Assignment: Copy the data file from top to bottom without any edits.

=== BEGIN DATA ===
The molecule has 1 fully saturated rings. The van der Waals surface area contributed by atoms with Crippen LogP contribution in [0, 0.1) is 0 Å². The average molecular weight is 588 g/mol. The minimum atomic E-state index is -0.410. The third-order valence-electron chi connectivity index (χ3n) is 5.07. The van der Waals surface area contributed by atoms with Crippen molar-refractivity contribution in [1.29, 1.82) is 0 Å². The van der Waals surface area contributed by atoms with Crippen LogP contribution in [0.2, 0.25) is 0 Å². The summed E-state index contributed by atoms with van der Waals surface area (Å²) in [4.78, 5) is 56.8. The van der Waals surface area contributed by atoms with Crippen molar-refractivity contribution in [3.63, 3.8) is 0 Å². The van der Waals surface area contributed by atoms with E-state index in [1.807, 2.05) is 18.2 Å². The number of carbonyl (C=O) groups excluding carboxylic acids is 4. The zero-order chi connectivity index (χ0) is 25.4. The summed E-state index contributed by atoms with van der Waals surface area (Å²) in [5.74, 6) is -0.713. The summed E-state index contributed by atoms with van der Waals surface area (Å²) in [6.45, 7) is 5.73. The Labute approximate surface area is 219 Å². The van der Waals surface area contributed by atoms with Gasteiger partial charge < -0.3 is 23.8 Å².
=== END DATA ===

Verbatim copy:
The molecule has 1 fully saturated rings. The van der Waals surface area contributed by atoms with Crippen LogP contribution in [0, 0.1) is 0 Å². The average molecular weight is 588 g/mol. The minimum atomic E-state index is -0.410. The third-order valence-electron chi connectivity index (χ3n) is 5.07. The van der Waals surface area contributed by atoms with Crippen molar-refractivity contribution in [1.29, 1.82) is 0 Å². The van der Waals surface area contributed by atoms with Crippen LogP contribution in [0.2, 0.25) is 0 Å². The summed E-state index contributed by atoms with van der Waals surface area (Å²) in [4.78, 5) is 56.8. The van der Waals surface area contributed by atoms with Crippen molar-refractivity contribution in [3.63, 3.8) is 0 Å². The van der Waals surface area contributed by atoms with E-state index in [1.807, 2.05) is 18.2 Å². The number of carbonyl (C=O) groups excluding carboxylic acids is 4. The zero-order chi connectivity index (χ0) is 25.4. The summed E-state index contributed by atoms with van der Waals surface area (Å²) in [5.74, 6) is -0.713. The summed E-state index contributed by atoms with van der Waals surface area (Å²) in [6.45, 7) is 5.73. The Labute approximate surface area is 219 Å². The van der Waals surface area contributed by atoms with Gasteiger partial charge < -0.3 is 23.8 Å².